Project Management in Housing Development
Development, particularly in the social housing sector, requires attentive project management to ensure success. And if you are a project manager, you know that this is much easier said than done. That is why we have put together this short guide.
In this article, we list some key success factors for project management in housing development. Use it as a refresher to brush up on your knowledge, as your go-to checklist for project monitoring, or to learn about new tools that could help you in your day to day.
This is a basic function that is too often overlooked. After more than two years of restructuring and reframing, many of us have settled into the ‘new normal’ – hybrid and remote working. Whilst this has many benefits, this way of working can perpetuate the impact of poor communication. Office collaboration and spontaneous, face-to-face conversations with coworkers have been replaced by virtual meetings and phone calls. Not only that, but flexi hours potentially mean that your work day differs considerably to your colleagues. Details can be missed, tasks no longer required and assumptions made.
To safeguard against this, organisations must drive efficiencies in areas that can be controlled. A structured approach to communication, where everybody is aware of the correct channels to find and broadcast the latest information, will reduce the margin for error.
Can you outline to employees and new starters exactly where and who they’ll need to go to for specific information? Can you implement a system that tracks tasks against people, to ensure that nothing gets lost in the ether?
2.Scope Creep Awareness
Scope creep is a term that has come to the fore in recent years. It is defined as the seemingly endless addition of tasks, milestones and responsibilities to an original project once it has already started. Unfortunately, in housing development, this is not a rare occurrence.
It is important to be aware of the problems scope creep can cause. An elongated project scope not only absorbs additional resources and time that were previously unforeseen to the business, but could also impact the start of other business-critical projects.
So how do you go about minimising instances of scope creep? Try the following:
● Define project priorities upfront and ensure all key stakeholders are in agreement as a first step.
● From there, keep track of any changes to the project plan, log side requests and set reasonable expectations. A new team will then have the data and prior experience to ensure changes are managed adequately in the future.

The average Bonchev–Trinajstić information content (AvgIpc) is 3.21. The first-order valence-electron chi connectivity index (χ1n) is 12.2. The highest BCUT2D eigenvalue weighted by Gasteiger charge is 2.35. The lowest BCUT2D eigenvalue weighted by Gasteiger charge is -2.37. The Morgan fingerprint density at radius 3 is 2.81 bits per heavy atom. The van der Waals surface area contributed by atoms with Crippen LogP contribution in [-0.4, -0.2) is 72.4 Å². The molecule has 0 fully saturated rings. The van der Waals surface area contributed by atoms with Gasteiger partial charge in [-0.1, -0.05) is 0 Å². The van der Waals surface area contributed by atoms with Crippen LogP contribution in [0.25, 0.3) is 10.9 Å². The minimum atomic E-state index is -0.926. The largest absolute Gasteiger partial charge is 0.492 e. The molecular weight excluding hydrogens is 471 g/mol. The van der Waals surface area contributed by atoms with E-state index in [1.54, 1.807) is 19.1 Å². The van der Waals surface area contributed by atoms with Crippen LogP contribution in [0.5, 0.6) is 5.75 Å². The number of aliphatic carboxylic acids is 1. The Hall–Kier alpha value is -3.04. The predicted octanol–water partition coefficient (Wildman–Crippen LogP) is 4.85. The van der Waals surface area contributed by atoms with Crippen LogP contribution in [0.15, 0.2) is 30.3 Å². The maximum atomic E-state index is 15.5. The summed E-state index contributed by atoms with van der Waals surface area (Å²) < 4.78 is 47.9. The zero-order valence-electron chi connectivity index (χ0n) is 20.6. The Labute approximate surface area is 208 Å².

● Agree on a way to visualise the scheme’s progress so nobody loses focus of the end goal, and so project status can be interpreted at a glance, by anyone.
3.Clean, Reliable Data
It is no secret that good data enables good decision making and offers deeper insight into a problem. Good data not only gives the business invaluable insight across departments, but the ability to make the right decisions in a timely manner. It is hard to quantify the cost of waiting, or the cost of a missed opportunity.
Are you satisfied with the tools and systems you have in place to capitalise on market opportunities and remain commercially astute in a competitive marketplace?
Everyone needs to be singing from the same sheet – mutual agreement on decision-making needs to come from a healthy foundation of information parity. You have probably heard of “a single source of the truth” or something similar. Data should not be siloed in separate departments, because we need the full picture to make the best business decisions.
4.Research Best Practice
This is all about gathering information sitting outside your organisation. Have you taken the time to investigate how others handle project management for housing development?
There is a wealth of information out there to research, including across different sectors and organisation types. Staying attuned to industry conversations can help housing development project managers.
You might have heard this quote, popularised by Henry Ford: “if you always do what you always did, you’ll always get what you always got.”
Think about this past year and ask yourself how often you have taken the time to step away from the day job to think about strategic improvement. Look at your current processes and then leverage the experience of “coal-face” team members to brainstorm alternatives, discuss recommendations or use other creativity techniques to tweak and refine your process, or even make wholesale changes.
Could you “spend to save”? Could the upfront investment of some time and capital result in long term gain and make a positive contribution to the status quo?
Sequel, for example, is a project management software designed for affordable housing professionals. Could Sequel’s single source of truth, built-in workflow and forecasting capabilities improve your processes? Position these open forums and potential tools as learning opportunities and not as criticism of existing practices.
How sure can you be that you are remaining compliant?
Compliance can often fall by the wayside when other areas of the project are not being optimally managed. Furthermore, failure to keep abreast of legislative changes means that some organisations are adhering to outdated policies.
It is important that you allow time in your project for auditing, and for refreshing your compliance policies if need be.
There are a multitude of moving parts within a housing development project, so there is always room for improvement, no matter how up-to-date your processes are.
It’s all about committing to optimisation, investing some time into examining where you can make positive changes, and procuring the right tools for success. By doing this, you can make managing housing projects a much smoother process for everyone involved.